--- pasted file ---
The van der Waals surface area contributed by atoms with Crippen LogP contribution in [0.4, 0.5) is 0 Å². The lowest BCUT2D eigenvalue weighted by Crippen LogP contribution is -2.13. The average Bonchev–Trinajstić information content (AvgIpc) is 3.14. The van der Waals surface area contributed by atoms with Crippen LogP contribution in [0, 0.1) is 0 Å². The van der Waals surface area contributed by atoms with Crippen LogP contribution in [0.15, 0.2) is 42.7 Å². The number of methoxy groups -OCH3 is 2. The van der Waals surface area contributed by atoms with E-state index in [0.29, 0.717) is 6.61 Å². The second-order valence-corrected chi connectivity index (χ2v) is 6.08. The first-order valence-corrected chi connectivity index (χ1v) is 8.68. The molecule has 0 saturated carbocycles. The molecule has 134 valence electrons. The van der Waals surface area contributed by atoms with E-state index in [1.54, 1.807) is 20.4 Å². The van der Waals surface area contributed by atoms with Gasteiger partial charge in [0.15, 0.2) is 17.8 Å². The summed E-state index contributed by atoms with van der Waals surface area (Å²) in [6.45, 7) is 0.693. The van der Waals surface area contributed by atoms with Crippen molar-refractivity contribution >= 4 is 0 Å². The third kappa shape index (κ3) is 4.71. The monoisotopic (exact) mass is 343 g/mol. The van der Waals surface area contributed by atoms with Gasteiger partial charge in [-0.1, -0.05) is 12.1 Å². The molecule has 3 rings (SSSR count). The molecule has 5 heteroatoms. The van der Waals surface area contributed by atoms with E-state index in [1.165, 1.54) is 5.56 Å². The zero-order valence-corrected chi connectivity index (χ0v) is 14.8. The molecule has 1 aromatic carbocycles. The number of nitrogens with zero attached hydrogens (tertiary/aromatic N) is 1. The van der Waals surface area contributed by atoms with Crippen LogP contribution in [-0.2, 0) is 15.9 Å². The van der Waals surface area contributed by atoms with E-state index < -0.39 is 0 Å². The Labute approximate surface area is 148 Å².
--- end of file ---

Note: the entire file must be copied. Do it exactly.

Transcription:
The van der Waals surface area contributed by atoms with Crippen LogP contribution in [0.4, 0.5) is 0 Å². The lowest BCUT2D eigenvalue weighted by Crippen LogP contribution is -2.13. The average Bonchev–Trinajstić information content (AvgIpc) is 3.14. The van der Waals surface area contributed by atoms with Crippen LogP contribution in [0, 0.1) is 0 Å². The van der Waals surface area contributed by atoms with Crippen LogP contribution in [0.15, 0.2) is 42.7 Å². The number of methoxy groups -OCH3 is 2. The van der Waals surface area contributed by atoms with E-state index in [0.29, 0.717) is 6.61 Å². The second-order valence-corrected chi connectivity index (χ2v) is 6.08. The first-order valence-corrected chi connectivity index (χ1v) is 8.68. The molecule has 0 saturated carbocycles. The molecule has 134 valence electrons. The van der Waals surface area contributed by atoms with E-state index in [1.54, 1.807) is 20.4 Å². The van der Waals surface area contributed by atoms with Gasteiger partial charge in [0.15, 0.2) is 17.8 Å². The summed E-state index contributed by atoms with van der Waals surface area (Å²) in [6.45, 7) is 0.693. The van der Waals surface area contributed by atoms with Crippen molar-refractivity contribution >= 4 is 0 Å². The third kappa shape index (κ3) is 4.71. The monoisotopic (exact) mass is 343 g/mol. The van der Waals surface area contributed by atoms with Gasteiger partial charge in [-0.1, -0.05) is 12.1 Å². The molecule has 3 rings (SSSR count). The molecule has 5 heteroatoms. The van der Waals surface area contributed by atoms with E-state index in [1.165, 1.54) is 5.56 Å². The zero-order valence-corrected chi connectivity index (χ0v) is 14.8. The molecule has 1 aromatic carbocycles. The number of nitrogens with zero attached hydrogens (tertiary/aromatic N) is 1. The van der Waals surface area contributed by atoms with Crippen LogP contribution in [-0.2, 0) is 15.9 Å². The van der Waals surface area contributed by atoms with E-state index < -0.39 is 0 Å². The Labute approximate surface area is 148 Å².